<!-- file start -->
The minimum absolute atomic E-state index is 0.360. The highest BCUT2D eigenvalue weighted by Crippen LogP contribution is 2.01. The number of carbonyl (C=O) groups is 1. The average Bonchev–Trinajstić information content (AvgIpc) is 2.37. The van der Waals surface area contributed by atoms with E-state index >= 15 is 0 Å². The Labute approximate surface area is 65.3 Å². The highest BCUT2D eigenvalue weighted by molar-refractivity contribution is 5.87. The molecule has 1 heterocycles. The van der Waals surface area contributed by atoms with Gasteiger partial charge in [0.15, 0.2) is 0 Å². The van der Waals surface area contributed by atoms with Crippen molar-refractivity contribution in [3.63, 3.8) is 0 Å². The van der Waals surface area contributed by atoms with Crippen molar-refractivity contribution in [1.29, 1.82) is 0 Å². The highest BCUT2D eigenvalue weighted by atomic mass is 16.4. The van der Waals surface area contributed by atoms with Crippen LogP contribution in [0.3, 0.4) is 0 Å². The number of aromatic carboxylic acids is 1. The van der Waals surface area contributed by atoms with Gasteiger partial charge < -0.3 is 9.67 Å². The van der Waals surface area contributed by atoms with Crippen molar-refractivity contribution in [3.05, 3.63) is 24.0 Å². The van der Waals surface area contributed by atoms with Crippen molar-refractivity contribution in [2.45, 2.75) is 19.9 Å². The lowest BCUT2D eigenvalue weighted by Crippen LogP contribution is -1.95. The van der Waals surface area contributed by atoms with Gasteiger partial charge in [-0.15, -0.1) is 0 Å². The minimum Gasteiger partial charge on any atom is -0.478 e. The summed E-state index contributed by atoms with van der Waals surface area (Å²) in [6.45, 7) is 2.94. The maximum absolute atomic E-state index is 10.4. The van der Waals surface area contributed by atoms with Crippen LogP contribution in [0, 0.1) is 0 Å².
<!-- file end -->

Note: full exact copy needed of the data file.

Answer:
The minimum absolute atomic E-state index is 0.360. The highest BCUT2D eigenvalue weighted by Crippen LogP contribution is 2.01. The number of carbonyl (C=O) groups is 1. The average Bonchev–Trinajstić information content (AvgIpc) is 2.37. The van der Waals surface area contributed by atoms with E-state index >= 15 is 0 Å². The Labute approximate surface area is 65.3 Å². The highest BCUT2D eigenvalue weighted by molar-refractivity contribution is 5.87. The molecule has 1 heterocycles. The van der Waals surface area contributed by atoms with Gasteiger partial charge in [0.15, 0.2) is 0 Å². The van der Waals surface area contributed by atoms with Crippen molar-refractivity contribution in [3.63, 3.8) is 0 Å². The van der Waals surface area contributed by atoms with Crippen molar-refractivity contribution in [1.29, 1.82) is 0 Å². The highest BCUT2D eigenvalue weighted by atomic mass is 16.4. The van der Waals surface area contributed by atoms with Crippen LogP contribution in [0.3, 0.4) is 0 Å². The number of aromatic carboxylic acids is 1. The van der Waals surface area contributed by atoms with Gasteiger partial charge < -0.3 is 9.67 Å². The van der Waals surface area contributed by atoms with Crippen molar-refractivity contribution in [3.05, 3.63) is 24.0 Å². The van der Waals surface area contributed by atoms with Crippen molar-refractivity contribution in [2.45, 2.75) is 19.9 Å². The lowest BCUT2D eigenvalue weighted by Crippen LogP contribution is -1.95. The van der Waals surface area contributed by atoms with Gasteiger partial charge in [-0.15, -0.1) is 0 Å². The minimum Gasteiger partial charge on any atom is -0.478 e. The summed E-state index contributed by atoms with van der Waals surface area (Å²) in [6.45, 7) is 2.94. The maximum absolute atomic E-state index is 10.4. The van der Waals surface area contributed by atoms with Crippen LogP contribution in [0, 0.1) is 0 Å².